How I Learned to Live With Ulcerative Colitis: From Hiding It to Owning It

Patient Expert
Jackie Zimmerman

Allow myself to introduce myself: Hi, I'm Jackie Zimmerman, and I am a new blogger here at HealthCentral as of 2014. I am, however, not new to living with ulcerative colitis (UC) and now with my J-pouch.

My UC diagnosis

I was diagnosed with UC in May 2009 after a very painful and very awake flexible sigmoidoscopy. I remember my GI at the time patting me on the shoulder while I was still lying on the table and saying, "Don't worry, it's just colitis."

So, I didn't worry. I didn't tell anyone either. In fact, I was so mortified at the prospect of having a butt disease that I didn't even tell my parents. I told no one and lived with the reality and fear completely on my own. It wasn't until I ended up in the hospital for a week that I finally told my family and friends that I, indeed, did have ulcerative colitis. I made my parents swear not to tell my other family members or their friends. I mean, could you imagine? Everyone talking about my butt and feeling sorry for me. I wanted no part of that, so I made them promise they would continue to lie for me and cover up my hospital stays, which were becoming very frequent. I even made up an elaborate vacation story about a tropical beach so that my grandparents wouldn't know I was actually laid up in a hospital bed for yet another week.

As my ER visits increased and my hospital stays got longer, it was time to talk with my doctors about a more aggressive treatment. Up until this point, I had been on Asacol, but had a nasty reaction to it. And by nasty reaction, I mean a pericarditis that resulted in emergency surgery to drain the fluid around my heart. I spent a week in the cardiac ICU recovering from that one.

After Asacol came the 6-MP and later Methotrexate, all while being on high-dose steroids. Nothing worked. Biologics were not an option for me because in addition to UC, I also have multiple sclerosis (MS). For MS patients, biologics can cause MS attacks, so Remicade and Humira weren't even an option for me. It was time to talk surgery.

I was very hesitant about meeting with a surgeon. After all, I wasn't really going to need surgery, was I? At the time, it just seemed like a precautionary measure, like, everyone meets with a surgeon, right? Wrong. When I met with the surgeon, he told me it wasn't a matter of "if" I would need surgery, it was "when." He also said I could either choose my surgery date and go in prepared or run the risk of having emergency surgery and not knowing the outcome. This was my wake-up call.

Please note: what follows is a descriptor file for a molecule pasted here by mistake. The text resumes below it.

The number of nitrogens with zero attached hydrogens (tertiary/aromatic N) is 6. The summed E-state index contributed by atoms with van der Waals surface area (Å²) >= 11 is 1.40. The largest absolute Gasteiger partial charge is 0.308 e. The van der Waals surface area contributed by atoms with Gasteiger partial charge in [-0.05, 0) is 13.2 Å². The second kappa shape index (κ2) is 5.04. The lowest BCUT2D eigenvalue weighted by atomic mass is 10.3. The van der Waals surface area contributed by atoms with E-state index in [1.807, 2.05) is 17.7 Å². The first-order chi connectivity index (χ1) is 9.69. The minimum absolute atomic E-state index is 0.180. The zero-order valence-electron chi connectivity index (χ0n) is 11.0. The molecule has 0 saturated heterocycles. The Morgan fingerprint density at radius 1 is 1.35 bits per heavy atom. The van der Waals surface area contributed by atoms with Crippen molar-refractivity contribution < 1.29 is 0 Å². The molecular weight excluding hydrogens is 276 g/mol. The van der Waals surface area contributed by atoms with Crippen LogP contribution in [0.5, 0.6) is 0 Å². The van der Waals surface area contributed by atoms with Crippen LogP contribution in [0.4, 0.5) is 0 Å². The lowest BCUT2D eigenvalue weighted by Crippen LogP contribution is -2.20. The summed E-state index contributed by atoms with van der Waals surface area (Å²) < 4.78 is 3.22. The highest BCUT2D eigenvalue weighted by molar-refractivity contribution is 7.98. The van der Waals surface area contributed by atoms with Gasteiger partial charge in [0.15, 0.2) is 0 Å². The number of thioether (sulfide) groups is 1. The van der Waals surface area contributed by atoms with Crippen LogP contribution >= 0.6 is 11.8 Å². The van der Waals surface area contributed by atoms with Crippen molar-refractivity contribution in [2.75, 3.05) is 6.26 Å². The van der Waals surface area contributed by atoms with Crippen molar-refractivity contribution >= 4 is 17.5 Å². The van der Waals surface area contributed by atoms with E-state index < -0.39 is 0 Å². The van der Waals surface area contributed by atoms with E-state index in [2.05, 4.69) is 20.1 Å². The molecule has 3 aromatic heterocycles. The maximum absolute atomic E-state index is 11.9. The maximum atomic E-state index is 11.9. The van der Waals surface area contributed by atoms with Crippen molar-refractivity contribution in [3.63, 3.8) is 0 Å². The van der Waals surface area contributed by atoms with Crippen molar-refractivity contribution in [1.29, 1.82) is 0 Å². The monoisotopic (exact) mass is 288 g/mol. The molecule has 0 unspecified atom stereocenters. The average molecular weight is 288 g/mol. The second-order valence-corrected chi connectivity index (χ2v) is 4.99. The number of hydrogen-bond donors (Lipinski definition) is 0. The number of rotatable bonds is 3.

There was no hiding it anymore; I was sick. Really sick. And I needed to do something about it.

After I left the office that day, I drove home with my mom. We spent the four-hour car ride talking pros and cons, weighing the options, all the while knowing that I didn't really have any options left.

Within a week of that original appointment, I called and scheduled the first of what would turn into four surgeries on the path to a J-pouch. I had a lot of complications along the way, a lot of things go wrong that "shouldn't" have gone wrong, and there were a lot of tears. Oh man, were there tears. But I wouldn't change anything.

Where I am today

Today, I live a happy and healthy life with my two dogs and my J-pouch. My J-pouch will have its third birthday in June 2014, and every year I celebrate that day as if it were my own birthday.

Along this path, I have found people who have become my family and also helped to create support and education for others who are in similar situations with inflammatory bowel disease (IBD) or ostomies. I chronicled my journey on my own blog, and I found blogging to be the ultimate catharsis. I was fortunate enough to meet other IBD bloggers and create very strong friendships with them — friendships that later resulted in the creation of Girls With Guts, an organization I founded to support women and children with IBD and ostomies.

When I look back on the last three and a half years, I can see how far I've come and how much I've grown, but most importantly, how much I've changed. I would not change a thing. With all the hospitalizations, surgeries, ER visits, medical bills, and everything else that has come my way, UC has made me into a person I am proud to be. My work with Girls With Guts is changing lives, and I would never have been able to partake in that joy without having UC. Believe it or not, I think that having UC has given me a purpose on this earth. And that, my friends, is a beautiful thing.

I look forward to sharing more of my story with you in the future and also learning more about you!

See more helpful articles

What It Means to Be Healthy With IBD

Foods to Avoid With UC

10 Myths About Living With UC